Sleeveless – Wear Or Not To Wear In Government Agencies – Pure Noise Pon Dis!!

Suh disya requirement well loud an wi still a loud it up.  Funny to see our esteemed QC leading the charge on the infringement of ‘rights/movements’ on this particular issue.  Di way ‘rights’ ago now, u can jus figet bout rules, regulations, code of conduct an the ting called ‘discipline’ that many of us born before Independence and through to the 1960’s were fed on.  Many of us who are so versed  nowie knowledgeable, exposed, and I daresay referred to as intellectuals were raised often hearing this, ‘speak when you are spoken to’, ‘u nuh see mi a talk to big people, wey u manners, seh excuse mi’.  ‘A weh u a put on dat ago, is Church wi going’.

Today many of those from the said generation recognised  upon turning ‘big people’ that conforming was never considered to be a prison sentence or a suffocation of one’s rights.  In fact many have tried their best to instill similar values, code of conduct to their own children.  So what do we have here as they are now approaching ‘ole people’.   The article that follows the one below has a photo of Michelle Obama.  As you look at the photo, put on a tank top, or sleeveless top right now and tell me if your arms look like Michelle O.  Dun talk bout di look.  How many of you personally visit our local government agencies with regularity or let me say within the past 6-12 months?  I know there are those who send their bearers as when you mention government agencies, your blood pressure is immediately elevated.

Mek mi tell u straight.  U have plenty people weh look like dem wake up draw on a piece a claat and ups and present demself in these offices.   I have stood in queues, in wonderment as to how we have progressed or rather digressed as a society, where freedom has meant, ‘anything goes’.  From the head to the toe, arms, breasts, belly, navel outta door.  Hair comb itch up ina dem head, and u a show picture of ooman in a sleeveless that bears no resemblance to wah wi ave pon di Roc.  This does not only apply to government agencies.  Wheel n come again.

I distinctly remember upon entering the Traffic Court a few years ago, well dressed in a sleeveless top was told to draw brakes.  Certainly I was annoyed as ‘dressing smart’ is my middle name.  While I rolled my eyes, I was thankful that I had the jacket in my vehicle as I took it off knowing that the Court would not have air condition.  It was then I knew of the requirement.  Looking around and noticing persons attire from the male to the female, I said to myself, ‘seeitdeh di good always suffer fi di bad’.    What am I saying exactly?????

Not all sleeveless are equal……………….Sun coulda scorch u lickle more, many need to wear a burka and hijab upon entering government agencies and other establishments.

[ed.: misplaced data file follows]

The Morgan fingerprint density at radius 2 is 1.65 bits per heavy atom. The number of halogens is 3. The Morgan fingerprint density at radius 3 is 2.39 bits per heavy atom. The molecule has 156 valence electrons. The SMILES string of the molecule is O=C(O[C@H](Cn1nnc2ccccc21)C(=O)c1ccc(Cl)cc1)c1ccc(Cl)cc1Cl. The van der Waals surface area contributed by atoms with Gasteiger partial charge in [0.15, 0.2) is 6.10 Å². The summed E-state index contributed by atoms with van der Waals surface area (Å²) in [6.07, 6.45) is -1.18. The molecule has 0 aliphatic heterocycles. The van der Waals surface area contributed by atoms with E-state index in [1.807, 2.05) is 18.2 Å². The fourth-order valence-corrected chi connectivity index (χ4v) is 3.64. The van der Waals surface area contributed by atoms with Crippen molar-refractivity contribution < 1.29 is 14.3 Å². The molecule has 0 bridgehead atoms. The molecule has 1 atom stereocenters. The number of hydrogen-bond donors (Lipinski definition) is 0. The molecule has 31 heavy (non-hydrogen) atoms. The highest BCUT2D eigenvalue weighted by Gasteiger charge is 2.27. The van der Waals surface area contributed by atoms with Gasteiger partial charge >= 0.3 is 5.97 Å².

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‘No-sleeveless’ rule gives rise to thriving business

(Jamaica Observer) Friday, November 10, 2017 19 Comments

A sign outside the Family Court on Duke Street in downtown Kingston indicating no sleeveless clothing is allowed. (Photos: Garfield Robinson)

THE ‘no-sleeveless’ dress code for the public’s interaction with State agencies and departments has given birth to a thriving cottage industry.

This informal industry involves T-shirt selling and renting by vendors outside public institutions like the Registrar General’s Department (RGD), hospitals and prisons, to the hapless person who may not have been aware of the rule that their armpits, shoulders, or even toes, in some cases, should not be exposed.

When the Jamaica Observer visited a number of these institutions and spoke with vendors on Tuesday, they said that at every corner of Jamaica there is an opportunity to ‘hustle’ and they are taking advantage of it.

At the RGD, where a T-shirt is sold at $300 and rented at a flat rate of $200, a man who gave his name as Fabian Johnson said he has been vending outside the institution for a number of years. According to Johnson, on a daily basis, an average two to five people either rent or purchase a T-shirt from him to enter the premises.

He said: “A lot of people honestly don’t know and some travel from very far. What are they going to do? Turn back or pay for the shirt? You have to hustle and if you can mek a money one way, you do it. Usually, though, as long as your back is covered, they (RGD) don’t usually stop you. But it also depends on the security guard’s discretion.”

A female vendor outside RGD, who requested not to be named, said rules are rules, but it is the double standard with which she does not agree.

“No spaghetti straps, no shorts, no rods in your hair are allowed inside, but I have seen them let in some and don’t let in some. Just today a lady was sitting outside as she could not go in and she said, ‘Look how they let in that woman with her shorts and telling me I can’t go in.” So sometimes they are biased, I don’t know if is who they know or what,” she said.

At the Bustamante Hospital for Children on Arthur Wint Drive in Kingston, the vendors across from the health institution’s entrance also confirmed the business.

Devon Hunt, one vendor who sells his T-shirts at $200 when in stock, said on a daily basis mothers can be seen seeking to purchase or borrow T-shirts, or making calls to people to bring an item of clothing to them so they can access the compound with their sick children.

“A lot are indigent or destitute and sometimes I, or other vendors out here, have to lend them a shirt, sometimes the ones on our very backs, in order for them to go in,” he said.

But like the vendor at RGD, Hunt said he has seen some people get past security at Bustamante Hospital for Children that has caused him to question why they were allowed in, but others weren’t.

He added that enforcers should be a bit more flexible with the rule.

“I’ve seen people come from country and cry because they weren’t aware, and trust me, it puts stress on them because they come with an emergency, and when your child is sick sometimes you not thinking of what you wearing when you rush them to the hospital, you just run with them. Now, if they don’t come you hear they are negligent, and when they rush come in probably [whatever] they had on at home, you hear, ‘You can’t go in’. How that go? You really can’t look at a child and determine their level of ailment, so the child will stay outside and suffer, get worse, and who knows, one may die one day.